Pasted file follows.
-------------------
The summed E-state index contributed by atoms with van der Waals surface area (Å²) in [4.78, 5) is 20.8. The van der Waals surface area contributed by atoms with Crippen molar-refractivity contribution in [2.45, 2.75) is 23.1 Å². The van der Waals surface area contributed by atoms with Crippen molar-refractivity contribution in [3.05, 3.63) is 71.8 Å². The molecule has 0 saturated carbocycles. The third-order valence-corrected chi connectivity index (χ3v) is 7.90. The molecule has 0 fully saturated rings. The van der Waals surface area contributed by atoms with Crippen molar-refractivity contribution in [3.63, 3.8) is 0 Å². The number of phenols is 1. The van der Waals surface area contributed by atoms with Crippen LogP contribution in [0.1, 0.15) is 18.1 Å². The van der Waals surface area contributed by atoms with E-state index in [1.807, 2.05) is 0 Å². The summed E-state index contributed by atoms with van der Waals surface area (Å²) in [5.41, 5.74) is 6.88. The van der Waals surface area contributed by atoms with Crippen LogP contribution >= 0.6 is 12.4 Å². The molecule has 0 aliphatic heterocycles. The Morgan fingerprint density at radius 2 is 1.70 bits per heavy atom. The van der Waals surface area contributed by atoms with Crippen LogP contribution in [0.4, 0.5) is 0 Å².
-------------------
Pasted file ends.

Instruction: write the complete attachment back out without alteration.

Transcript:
The summed E-state index contributed by atoms with van der Waals surface area (Å²) in [4.78, 5) is 20.8. The van der Waals surface area contributed by atoms with Crippen molar-refractivity contribution in [2.45, 2.75) is 23.1 Å². The van der Waals surface area contributed by atoms with Crippen molar-refractivity contribution in [3.05, 3.63) is 71.8 Å². The molecule has 0 saturated carbocycles. The third-order valence-corrected chi connectivity index (χ3v) is 7.90. The molecule has 0 fully saturated rings. The van der Waals surface area contributed by atoms with Crippen molar-refractivity contribution in [3.63, 3.8) is 0 Å². The number of phenols is 1. The van der Waals surface area contributed by atoms with Crippen LogP contribution in [0.1, 0.15) is 18.1 Å². The van der Waals surface area contributed by atoms with E-state index in [1.807, 2.05) is 0 Å². The summed E-state index contributed by atoms with van der Waals surface area (Å²) in [5.41, 5.74) is 6.88. The van der Waals surface area contributed by atoms with Crippen LogP contribution >= 0.6 is 12.4 Å². The molecule has 0 aliphatic heterocycles. The Morgan fingerprint density at radius 2 is 1.70 bits per heavy atom. The van der Waals surface area contributed by atoms with Crippen LogP contribution in [0.4, 0.5) is 0 Å².